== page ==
A forest from the 19th century
In the past, the summit ridges of the Petit Luberon were essentially composed of large lawns and a few woods. The shepherds used to use it to make their flocks of sheep graze. In 1861, during the Second Empire, an inspector of Water and Forests launched an ambitious afforestation programme. He introduced seeds of Atlas cedars harvested on the other side of the Mediterranean Sea, in the heart of the Algerian Atlas Mountains.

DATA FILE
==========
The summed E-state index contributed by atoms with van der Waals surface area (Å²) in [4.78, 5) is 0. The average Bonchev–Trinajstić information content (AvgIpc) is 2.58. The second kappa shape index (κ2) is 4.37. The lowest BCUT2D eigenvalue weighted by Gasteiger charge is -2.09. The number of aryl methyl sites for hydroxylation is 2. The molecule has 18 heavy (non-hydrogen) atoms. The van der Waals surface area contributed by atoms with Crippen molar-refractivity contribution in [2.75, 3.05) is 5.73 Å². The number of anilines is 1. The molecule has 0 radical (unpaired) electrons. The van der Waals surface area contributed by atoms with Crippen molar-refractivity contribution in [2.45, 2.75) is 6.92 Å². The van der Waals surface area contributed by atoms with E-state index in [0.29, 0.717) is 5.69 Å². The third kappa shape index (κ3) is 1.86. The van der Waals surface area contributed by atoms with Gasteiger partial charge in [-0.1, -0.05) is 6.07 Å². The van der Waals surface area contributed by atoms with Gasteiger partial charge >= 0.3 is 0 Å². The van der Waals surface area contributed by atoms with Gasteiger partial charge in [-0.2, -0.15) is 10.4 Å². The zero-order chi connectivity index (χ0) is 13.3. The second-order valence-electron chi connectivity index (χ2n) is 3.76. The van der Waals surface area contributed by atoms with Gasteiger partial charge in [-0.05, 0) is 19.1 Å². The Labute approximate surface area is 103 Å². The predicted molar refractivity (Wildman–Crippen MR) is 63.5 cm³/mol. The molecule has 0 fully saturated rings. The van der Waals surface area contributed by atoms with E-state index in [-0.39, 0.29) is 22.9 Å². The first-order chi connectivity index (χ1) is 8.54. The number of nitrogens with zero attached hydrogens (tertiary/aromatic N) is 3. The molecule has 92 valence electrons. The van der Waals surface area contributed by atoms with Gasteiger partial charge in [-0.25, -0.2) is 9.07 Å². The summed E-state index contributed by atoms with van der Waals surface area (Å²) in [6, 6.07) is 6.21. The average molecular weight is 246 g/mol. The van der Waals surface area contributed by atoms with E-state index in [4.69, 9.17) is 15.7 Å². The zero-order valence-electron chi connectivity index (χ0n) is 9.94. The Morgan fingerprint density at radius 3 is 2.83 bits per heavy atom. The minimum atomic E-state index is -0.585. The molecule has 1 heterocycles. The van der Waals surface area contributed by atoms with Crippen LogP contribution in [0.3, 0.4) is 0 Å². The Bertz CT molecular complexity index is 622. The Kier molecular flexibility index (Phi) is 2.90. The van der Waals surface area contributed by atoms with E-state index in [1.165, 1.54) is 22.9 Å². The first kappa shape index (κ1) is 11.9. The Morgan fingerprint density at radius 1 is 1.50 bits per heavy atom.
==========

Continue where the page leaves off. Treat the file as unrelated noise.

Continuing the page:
These first trees reached maturity in 1920. In the 1930s, the cedar grove occupied an area of 60 hectares. After a violent fire in 1952, which only spared part of the plantation, the cedars formed a vast forest of about 250 hectares, which flourishes mainly on the summit ridge and colonises the more humid ubac (north slope).